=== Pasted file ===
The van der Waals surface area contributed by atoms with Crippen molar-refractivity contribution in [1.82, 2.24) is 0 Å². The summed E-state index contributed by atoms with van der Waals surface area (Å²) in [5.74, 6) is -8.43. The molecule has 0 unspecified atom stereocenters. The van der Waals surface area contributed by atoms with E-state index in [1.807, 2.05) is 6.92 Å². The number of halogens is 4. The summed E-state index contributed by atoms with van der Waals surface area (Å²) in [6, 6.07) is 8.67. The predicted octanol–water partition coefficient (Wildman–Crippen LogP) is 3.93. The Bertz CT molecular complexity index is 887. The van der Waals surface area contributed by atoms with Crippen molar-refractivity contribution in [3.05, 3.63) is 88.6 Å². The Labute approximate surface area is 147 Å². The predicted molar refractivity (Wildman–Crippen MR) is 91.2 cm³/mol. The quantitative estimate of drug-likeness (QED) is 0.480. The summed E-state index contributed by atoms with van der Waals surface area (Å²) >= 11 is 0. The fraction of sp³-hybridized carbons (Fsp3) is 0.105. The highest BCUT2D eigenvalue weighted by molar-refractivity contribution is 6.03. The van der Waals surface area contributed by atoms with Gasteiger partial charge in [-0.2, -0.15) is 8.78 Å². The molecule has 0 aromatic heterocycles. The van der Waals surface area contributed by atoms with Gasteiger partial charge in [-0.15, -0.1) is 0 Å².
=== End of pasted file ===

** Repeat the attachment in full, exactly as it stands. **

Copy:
The van der Waals surface area contributed by atoms with Crippen molar-refractivity contribution in [1.82, 2.24) is 0 Å². The summed E-state index contributed by atoms with van der Waals surface area (Å²) in [5.74, 6) is -8.43. The molecule has 0 unspecified atom stereocenters. The van der Waals surface area contributed by atoms with E-state index in [1.807, 2.05) is 6.92 Å². The number of halogens is 4. The summed E-state index contributed by atoms with van der Waals surface area (Å²) in [6, 6.07) is 8.67. The predicted octanol–water partition coefficient (Wildman–Crippen LogP) is 3.93. The Bertz CT molecular complexity index is 887. The van der Waals surface area contributed by atoms with Crippen molar-refractivity contribution in [3.05, 3.63) is 88.6 Å². The Labute approximate surface area is 147 Å². The predicted molar refractivity (Wildman–Crippen MR) is 91.2 cm³/mol. The quantitative estimate of drug-likeness (QED) is 0.480. The summed E-state index contributed by atoms with van der Waals surface area (Å²) >= 11 is 0. The fraction of sp³-hybridized carbons (Fsp3) is 0.105. The highest BCUT2D eigenvalue weighted by molar-refractivity contribution is 6.03. The van der Waals surface area contributed by atoms with Gasteiger partial charge in [-0.2, -0.15) is 8.78 Å². The molecule has 0 aromatic heterocycles. The van der Waals surface area contributed by atoms with Gasteiger partial charge in [-0.15, -0.1) is 0 Å².